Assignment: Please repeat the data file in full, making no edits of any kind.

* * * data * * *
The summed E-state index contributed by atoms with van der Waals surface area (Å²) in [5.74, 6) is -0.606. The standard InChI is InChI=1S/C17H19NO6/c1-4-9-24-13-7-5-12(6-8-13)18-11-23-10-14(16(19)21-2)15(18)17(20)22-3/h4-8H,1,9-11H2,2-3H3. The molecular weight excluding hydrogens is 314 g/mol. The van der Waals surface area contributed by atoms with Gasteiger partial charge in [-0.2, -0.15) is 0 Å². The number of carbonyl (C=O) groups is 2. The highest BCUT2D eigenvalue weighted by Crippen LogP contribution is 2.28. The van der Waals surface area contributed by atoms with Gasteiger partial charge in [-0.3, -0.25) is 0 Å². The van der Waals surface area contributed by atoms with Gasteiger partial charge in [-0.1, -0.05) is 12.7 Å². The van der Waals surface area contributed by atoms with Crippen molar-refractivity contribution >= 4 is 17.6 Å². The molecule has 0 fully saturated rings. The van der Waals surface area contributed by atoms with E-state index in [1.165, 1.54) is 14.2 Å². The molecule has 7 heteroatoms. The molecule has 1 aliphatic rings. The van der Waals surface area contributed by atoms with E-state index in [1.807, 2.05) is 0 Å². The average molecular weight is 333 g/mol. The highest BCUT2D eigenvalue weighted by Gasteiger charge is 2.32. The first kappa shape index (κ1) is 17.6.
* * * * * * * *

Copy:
The summed E-state index contributed by atoms with van der Waals surface area (Å²) in [5.74, 6) is -0.606. The standard InChI is InChI=1S/C17H19NO6/c1-4-9-24-13-7-5-12(6-8-13)18-11-23-10-14(16(19)21-2)15(18)17(20)22-3/h4-8H,1,9-11H2,2-3H3. The molecular weight excluding hydrogens is 314 g/mol. The van der Waals surface area contributed by atoms with Gasteiger partial charge in [-0.2, -0.15) is 0 Å². The number of carbonyl (C=O) groups is 2. The highest BCUT2D eigenvalue weighted by Crippen LogP contribution is 2.28. The van der Waals surface area contributed by atoms with Gasteiger partial charge in [-0.3, -0.25) is 0 Å². The van der Waals surface area contributed by atoms with Gasteiger partial charge in [-0.1, -0.05) is 12.7 Å². The van der Waals surface area contributed by atoms with Crippen molar-refractivity contribution >= 4 is 17.6 Å². The molecule has 0 fully saturated rings. The van der Waals surface area contributed by atoms with E-state index in [1.165, 1.54) is 14.2 Å². The molecule has 7 heteroatoms. The molecule has 1 aliphatic rings. The van der Waals surface area contributed by atoms with E-state index in [1.807, 2.05) is 0 Å². The average molecular weight is 333 g/mol. The highest BCUT2D eigenvalue weighted by Gasteiger charge is 2.32. The first kappa shape index (κ1) is 17.6.